Picture: REUTERS
Picture: REUTERS

London — Oil prices rose almost 1% on Wednesday on the hope that Japan and China will take fiscal stimulus measures to stem an economic slowdown that has weighed on financial markets.

International Brent crude oil futures were at $62.10 a barrel at 10.40am GMT, up 60c or 0.98%, from their last close. US West Texas Intermediate (WTI) crude futures were at $53.48 a barrel, up 47c, or 0.89%.

Oil prices fell by 2% on Tuesday as financial markets reeled on concern about a global economic slowdown, and the heavy losses spooked investors into safe-haven assets, such as government bonds or gold.

A litany of poor economic data worldwide — including tumbling US home sales, slumping Canadian factory sales and wholesale trade, along with Japanese import and export data that fell short of expectations — sapped market confidence.

A widespread economic slowdown is expected to dent growth in demand for fuel, weighing on energy prices.

However, some optimism emerged as China and Japan said they would use fiscal spending to boost growth. Chinese finance ministry officials said on Wednesday that the government would step up fiscal spending this year to support its economy, which  registered its lowest growth rate since 1990 last year.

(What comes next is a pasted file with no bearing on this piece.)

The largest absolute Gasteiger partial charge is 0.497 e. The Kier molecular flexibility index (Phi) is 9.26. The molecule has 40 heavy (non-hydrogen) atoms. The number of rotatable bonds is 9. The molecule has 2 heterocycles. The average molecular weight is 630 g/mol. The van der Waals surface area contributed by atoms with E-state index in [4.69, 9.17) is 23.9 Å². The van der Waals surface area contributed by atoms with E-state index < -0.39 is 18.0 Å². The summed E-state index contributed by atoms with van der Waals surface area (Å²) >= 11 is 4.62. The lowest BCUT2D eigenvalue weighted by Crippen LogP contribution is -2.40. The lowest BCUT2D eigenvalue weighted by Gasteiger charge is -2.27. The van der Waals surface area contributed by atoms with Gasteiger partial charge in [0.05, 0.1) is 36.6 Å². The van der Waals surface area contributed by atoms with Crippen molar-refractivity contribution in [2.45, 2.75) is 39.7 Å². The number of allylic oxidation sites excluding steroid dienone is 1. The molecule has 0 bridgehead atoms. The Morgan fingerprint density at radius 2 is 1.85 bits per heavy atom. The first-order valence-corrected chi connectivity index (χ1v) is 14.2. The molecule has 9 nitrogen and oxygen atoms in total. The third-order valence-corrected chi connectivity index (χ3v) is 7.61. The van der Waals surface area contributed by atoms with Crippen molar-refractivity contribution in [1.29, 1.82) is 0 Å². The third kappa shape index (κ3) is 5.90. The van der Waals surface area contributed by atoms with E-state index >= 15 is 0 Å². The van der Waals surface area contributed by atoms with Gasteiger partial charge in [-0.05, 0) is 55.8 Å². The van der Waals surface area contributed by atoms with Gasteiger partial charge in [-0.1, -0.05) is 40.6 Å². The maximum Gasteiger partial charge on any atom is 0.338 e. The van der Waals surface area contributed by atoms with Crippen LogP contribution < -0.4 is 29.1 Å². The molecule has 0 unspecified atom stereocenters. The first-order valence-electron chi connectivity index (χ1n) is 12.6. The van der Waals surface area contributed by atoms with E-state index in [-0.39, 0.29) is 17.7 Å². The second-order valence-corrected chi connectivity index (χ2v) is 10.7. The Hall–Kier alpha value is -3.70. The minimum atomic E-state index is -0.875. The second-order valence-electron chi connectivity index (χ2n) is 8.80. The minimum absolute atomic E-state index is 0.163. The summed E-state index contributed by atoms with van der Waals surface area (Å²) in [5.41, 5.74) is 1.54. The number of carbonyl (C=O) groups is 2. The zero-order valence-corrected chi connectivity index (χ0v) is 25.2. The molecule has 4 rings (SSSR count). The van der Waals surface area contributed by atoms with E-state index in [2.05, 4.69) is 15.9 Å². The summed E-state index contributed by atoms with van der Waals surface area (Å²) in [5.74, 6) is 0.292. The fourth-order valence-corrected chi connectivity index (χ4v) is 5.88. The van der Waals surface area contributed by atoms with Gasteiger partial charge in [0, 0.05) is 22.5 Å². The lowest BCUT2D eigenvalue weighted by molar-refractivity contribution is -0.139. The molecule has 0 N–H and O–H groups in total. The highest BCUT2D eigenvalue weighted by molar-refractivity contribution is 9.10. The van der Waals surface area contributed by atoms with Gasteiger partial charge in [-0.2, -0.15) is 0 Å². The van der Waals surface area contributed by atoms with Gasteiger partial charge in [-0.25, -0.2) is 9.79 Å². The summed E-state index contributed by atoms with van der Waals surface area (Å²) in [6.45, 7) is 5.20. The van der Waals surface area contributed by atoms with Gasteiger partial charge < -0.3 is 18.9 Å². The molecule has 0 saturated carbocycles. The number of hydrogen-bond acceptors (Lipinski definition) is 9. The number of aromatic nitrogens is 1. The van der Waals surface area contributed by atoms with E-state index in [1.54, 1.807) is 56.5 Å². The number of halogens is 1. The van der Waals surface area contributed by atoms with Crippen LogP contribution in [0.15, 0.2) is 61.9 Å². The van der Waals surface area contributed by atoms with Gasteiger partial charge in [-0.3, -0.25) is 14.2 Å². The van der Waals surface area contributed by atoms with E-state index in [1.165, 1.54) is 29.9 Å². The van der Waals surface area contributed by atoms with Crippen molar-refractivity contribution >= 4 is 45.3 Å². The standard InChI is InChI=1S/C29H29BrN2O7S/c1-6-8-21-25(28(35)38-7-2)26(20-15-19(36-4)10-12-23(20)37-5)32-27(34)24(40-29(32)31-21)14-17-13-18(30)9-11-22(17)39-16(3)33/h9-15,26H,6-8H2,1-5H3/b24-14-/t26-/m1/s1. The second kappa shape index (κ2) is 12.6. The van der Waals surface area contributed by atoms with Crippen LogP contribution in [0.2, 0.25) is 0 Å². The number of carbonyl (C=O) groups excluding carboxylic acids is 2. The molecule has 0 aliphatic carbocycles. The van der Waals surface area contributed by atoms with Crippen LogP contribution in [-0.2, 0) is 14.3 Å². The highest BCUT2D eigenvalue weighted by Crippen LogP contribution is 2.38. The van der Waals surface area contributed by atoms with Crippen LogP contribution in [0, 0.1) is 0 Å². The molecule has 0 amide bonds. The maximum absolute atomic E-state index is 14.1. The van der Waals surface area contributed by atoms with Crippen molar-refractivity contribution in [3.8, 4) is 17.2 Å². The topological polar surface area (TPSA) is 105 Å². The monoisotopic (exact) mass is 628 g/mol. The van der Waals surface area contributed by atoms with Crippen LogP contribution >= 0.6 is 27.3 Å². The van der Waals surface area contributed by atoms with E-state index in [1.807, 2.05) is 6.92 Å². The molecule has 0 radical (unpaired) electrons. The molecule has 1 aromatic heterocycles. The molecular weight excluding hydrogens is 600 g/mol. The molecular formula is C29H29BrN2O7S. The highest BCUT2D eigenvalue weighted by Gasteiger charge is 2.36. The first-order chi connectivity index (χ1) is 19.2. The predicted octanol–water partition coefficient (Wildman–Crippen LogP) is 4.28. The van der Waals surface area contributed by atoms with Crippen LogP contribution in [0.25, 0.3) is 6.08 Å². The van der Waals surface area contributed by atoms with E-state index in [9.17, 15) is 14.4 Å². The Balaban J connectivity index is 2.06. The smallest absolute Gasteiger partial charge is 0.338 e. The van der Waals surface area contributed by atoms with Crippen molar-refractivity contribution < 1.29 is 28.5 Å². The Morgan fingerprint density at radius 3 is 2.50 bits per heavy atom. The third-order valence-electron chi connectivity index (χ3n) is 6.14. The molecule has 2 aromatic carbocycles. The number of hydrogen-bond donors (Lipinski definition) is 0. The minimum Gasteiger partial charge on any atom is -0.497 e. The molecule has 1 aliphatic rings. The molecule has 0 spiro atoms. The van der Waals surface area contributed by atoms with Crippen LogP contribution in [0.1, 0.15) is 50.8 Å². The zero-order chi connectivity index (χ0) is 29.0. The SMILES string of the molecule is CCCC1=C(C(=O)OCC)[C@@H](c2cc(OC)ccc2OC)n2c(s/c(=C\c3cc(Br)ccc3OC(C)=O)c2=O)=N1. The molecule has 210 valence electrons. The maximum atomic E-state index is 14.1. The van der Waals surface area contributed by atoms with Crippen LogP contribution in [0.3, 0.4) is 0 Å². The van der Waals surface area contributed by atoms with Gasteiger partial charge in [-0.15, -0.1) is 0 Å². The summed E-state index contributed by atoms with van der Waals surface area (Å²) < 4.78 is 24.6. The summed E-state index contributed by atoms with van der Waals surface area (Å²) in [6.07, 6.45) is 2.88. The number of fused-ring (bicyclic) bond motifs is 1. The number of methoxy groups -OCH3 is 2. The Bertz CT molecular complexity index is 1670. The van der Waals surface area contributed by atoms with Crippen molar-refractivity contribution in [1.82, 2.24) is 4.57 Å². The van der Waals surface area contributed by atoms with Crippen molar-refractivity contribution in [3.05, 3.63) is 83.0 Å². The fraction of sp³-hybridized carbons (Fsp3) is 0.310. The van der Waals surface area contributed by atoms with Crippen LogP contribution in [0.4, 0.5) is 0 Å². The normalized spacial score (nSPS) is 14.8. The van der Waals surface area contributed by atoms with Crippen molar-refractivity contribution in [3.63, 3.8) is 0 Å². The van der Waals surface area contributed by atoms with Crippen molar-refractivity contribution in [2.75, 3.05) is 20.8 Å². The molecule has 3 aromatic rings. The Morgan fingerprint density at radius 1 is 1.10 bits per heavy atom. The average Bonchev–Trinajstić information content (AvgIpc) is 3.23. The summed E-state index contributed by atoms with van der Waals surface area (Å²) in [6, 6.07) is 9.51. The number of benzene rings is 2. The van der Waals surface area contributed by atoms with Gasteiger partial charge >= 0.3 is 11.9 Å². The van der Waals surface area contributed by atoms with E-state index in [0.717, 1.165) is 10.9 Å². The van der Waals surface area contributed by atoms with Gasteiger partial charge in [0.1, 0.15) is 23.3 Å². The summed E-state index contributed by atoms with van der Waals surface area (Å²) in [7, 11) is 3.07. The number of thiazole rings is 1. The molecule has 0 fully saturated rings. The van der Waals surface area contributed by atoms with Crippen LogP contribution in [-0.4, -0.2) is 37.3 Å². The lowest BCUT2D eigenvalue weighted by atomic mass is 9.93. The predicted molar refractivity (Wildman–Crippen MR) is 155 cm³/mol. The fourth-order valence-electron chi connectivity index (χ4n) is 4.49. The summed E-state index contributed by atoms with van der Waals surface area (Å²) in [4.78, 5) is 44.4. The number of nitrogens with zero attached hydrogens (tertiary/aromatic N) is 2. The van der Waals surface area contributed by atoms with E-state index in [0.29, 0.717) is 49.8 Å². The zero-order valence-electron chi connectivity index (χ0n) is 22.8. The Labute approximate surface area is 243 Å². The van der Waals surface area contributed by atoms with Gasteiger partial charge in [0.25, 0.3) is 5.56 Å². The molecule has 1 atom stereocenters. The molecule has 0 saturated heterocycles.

The Bank of Japan (BOJ) said it would keep its ultra-easy monetary settings, which have been running since 2013.

Steen Jakobsen, chief economist at Denmark’s Saxo Bank, said “the global economy is suffering”, but added that China’s government would “do all it can for stability”.

Should a US-China trade deal to resolve the two superpowers’ trade tensions be reached promptly, Jakobsen said, “we will see powerful support for the Chinese economy”.

Providing oil prices with support in 2019 have been production cuts led by oil cartel Opec, aimed at reining in an emerging supply overhang. Whether Opec’s efforts will be successful will also depend on the development of oil production in the US, where crude output jumped by 2-million bpd in 2018 to an unprecedented 11.9-million bpd.

While the US Energy Information Administration (EIA) said on Tuesday that it expected shale output to rise further, it said that production growth would slow in the coming years.